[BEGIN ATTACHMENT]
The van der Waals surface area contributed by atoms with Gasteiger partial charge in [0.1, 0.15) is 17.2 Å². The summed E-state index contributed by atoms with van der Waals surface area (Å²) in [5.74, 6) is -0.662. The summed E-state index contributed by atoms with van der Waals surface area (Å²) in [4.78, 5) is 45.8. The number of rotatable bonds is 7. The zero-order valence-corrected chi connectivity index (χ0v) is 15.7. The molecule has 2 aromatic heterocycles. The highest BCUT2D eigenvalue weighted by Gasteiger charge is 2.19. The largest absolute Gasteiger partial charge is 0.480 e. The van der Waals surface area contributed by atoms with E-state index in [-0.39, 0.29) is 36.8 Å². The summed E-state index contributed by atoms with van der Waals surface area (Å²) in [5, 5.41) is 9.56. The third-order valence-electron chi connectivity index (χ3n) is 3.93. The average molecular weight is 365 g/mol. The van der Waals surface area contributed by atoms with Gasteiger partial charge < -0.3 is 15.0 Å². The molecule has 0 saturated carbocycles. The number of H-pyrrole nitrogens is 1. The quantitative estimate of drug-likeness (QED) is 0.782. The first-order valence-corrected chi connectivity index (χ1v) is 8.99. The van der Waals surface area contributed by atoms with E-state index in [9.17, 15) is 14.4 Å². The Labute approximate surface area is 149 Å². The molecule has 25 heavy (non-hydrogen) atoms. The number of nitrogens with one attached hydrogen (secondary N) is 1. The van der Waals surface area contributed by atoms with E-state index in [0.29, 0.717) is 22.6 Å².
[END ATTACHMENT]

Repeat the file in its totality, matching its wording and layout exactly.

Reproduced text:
The van der Waals surface area contributed by atoms with Gasteiger partial charge in [0.1, 0.15) is 17.2 Å². The summed E-state index contributed by atoms with van der Waals surface area (Å²) in [5.74, 6) is -0.662. The summed E-state index contributed by atoms with van der Waals surface area (Å²) in [4.78, 5) is 45.8. The number of rotatable bonds is 7. The zero-order valence-corrected chi connectivity index (χ0v) is 15.7. The molecule has 2 aromatic heterocycles. The highest BCUT2D eigenvalue weighted by Gasteiger charge is 2.19. The largest absolute Gasteiger partial charge is 0.480 e. The van der Waals surface area contributed by atoms with E-state index in [-0.39, 0.29) is 36.8 Å². The summed E-state index contributed by atoms with van der Waals surface area (Å²) in [5, 5.41) is 9.56. The third-order valence-electron chi connectivity index (χ3n) is 3.93. The average molecular weight is 365 g/mol. The van der Waals surface area contributed by atoms with Gasteiger partial charge < -0.3 is 15.0 Å². The molecule has 0 saturated carbocycles. The number of H-pyrrole nitrogens is 1. The quantitative estimate of drug-likeness (QED) is 0.782. The first-order valence-corrected chi connectivity index (χ1v) is 8.99. The van der Waals surface area contributed by atoms with E-state index in [9.17, 15) is 14.4 Å². The Labute approximate surface area is 149 Å². The molecule has 25 heavy (non-hydrogen) atoms. The number of nitrogens with one attached hydrogen (secondary N) is 1. The van der Waals surface area contributed by atoms with E-state index in [0.29, 0.717) is 22.6 Å².